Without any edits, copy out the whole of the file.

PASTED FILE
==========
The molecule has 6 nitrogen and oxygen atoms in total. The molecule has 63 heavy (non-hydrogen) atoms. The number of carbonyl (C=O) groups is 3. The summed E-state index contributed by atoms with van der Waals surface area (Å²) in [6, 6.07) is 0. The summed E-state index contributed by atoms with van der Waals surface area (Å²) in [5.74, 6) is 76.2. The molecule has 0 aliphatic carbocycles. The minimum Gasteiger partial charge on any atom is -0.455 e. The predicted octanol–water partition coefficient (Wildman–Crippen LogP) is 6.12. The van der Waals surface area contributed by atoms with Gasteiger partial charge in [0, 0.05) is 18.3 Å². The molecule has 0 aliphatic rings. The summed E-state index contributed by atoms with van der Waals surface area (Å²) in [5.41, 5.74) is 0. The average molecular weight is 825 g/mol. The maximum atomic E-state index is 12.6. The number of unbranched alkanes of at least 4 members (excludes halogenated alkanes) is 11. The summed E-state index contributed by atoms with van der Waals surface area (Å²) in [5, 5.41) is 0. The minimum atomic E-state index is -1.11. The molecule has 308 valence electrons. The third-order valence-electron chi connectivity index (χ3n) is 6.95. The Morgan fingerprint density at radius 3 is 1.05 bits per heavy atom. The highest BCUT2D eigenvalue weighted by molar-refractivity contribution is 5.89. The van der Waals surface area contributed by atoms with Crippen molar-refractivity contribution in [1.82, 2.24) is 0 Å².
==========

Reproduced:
The molecule has 6 nitrogen and oxygen atoms in total. The molecule has 63 heavy (non-hydrogen) atoms. The number of carbonyl (C=O) groups is 3. The summed E-state index contributed by atoms with van der Waals surface area (Å²) in [6, 6.07) is 0. The summed E-state index contributed by atoms with van der Waals surface area (Å²) in [5.74, 6) is 76.2. The molecule has 0 aliphatic carbocycles. The minimum Gasteiger partial charge on any atom is -0.455 e. The predicted octanol–water partition coefficient (Wildman–Crippen LogP) is 6.12. The van der Waals surface area contributed by atoms with Gasteiger partial charge in [0, 0.05) is 18.3 Å². The molecule has 0 aliphatic rings. The summed E-state index contributed by atoms with van der Waals surface area (Å²) in [5.41, 5.74) is 0. The average molecular weight is 825 g/mol. The maximum atomic E-state index is 12.6. The number of unbranched alkanes of at least 4 members (excludes halogenated alkanes) is 11. The summed E-state index contributed by atoms with van der Waals surface area (Å²) in [5, 5.41) is 0. The minimum atomic E-state index is -1.11. The molecule has 308 valence electrons. The third-order valence-electron chi connectivity index (χ3n) is 6.95. The Morgan fingerprint density at radius 3 is 1.05 bits per heavy atom. The highest BCUT2D eigenvalue weighted by molar-refractivity contribution is 5.89. The van der Waals surface area contributed by atoms with Crippen molar-refractivity contribution in [1.82, 2.24) is 0 Å².